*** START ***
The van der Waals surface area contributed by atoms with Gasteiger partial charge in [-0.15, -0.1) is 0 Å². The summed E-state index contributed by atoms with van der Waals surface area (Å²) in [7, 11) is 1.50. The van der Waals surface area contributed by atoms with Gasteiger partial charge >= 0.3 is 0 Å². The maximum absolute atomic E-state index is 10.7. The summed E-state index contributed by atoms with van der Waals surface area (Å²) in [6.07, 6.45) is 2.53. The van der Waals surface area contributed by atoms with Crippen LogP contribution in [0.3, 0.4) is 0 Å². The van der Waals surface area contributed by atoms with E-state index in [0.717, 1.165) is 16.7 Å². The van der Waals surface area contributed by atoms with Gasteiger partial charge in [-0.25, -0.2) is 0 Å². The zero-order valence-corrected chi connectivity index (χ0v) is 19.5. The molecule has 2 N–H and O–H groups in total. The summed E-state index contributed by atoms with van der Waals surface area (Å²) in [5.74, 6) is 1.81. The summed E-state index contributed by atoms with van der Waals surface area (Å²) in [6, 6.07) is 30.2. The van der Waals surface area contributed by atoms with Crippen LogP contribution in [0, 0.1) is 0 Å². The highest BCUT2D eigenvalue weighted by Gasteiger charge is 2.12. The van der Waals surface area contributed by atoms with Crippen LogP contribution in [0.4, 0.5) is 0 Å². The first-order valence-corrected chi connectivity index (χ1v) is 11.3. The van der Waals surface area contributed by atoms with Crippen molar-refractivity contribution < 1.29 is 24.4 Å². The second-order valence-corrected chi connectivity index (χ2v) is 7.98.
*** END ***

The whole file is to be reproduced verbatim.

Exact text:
The van der Waals surface area contributed by atoms with Gasteiger partial charge in [-0.15, -0.1) is 0 Å². The summed E-state index contributed by atoms with van der Waals surface area (Å²) in [7, 11) is 1.50. The van der Waals surface area contributed by atoms with Gasteiger partial charge >= 0.3 is 0 Å². The maximum absolute atomic E-state index is 10.7. The summed E-state index contributed by atoms with van der Waals surface area (Å²) in [6.07, 6.45) is 2.53. The van der Waals surface area contributed by atoms with Crippen LogP contribution in [0.3, 0.4) is 0 Å². The van der Waals surface area contributed by atoms with E-state index in [0.717, 1.165) is 16.7 Å². The van der Waals surface area contributed by atoms with Gasteiger partial charge in [-0.25, -0.2) is 0 Å². The zero-order valence-corrected chi connectivity index (χ0v) is 19.5. The molecule has 2 N–H and O–H groups in total. The summed E-state index contributed by atoms with van der Waals surface area (Å²) in [5.74, 6) is 1.81. The summed E-state index contributed by atoms with van der Waals surface area (Å²) in [6, 6.07) is 30.2. The van der Waals surface area contributed by atoms with Crippen LogP contribution in [0, 0.1) is 0 Å². The highest BCUT2D eigenvalue weighted by Gasteiger charge is 2.12. The van der Waals surface area contributed by atoms with Crippen LogP contribution in [0.4, 0.5) is 0 Å². The first-order valence-corrected chi connectivity index (χ1v) is 11.3. The van der Waals surface area contributed by atoms with Crippen molar-refractivity contribution < 1.29 is 24.4 Å². The second-order valence-corrected chi connectivity index (χ2v) is 7.98.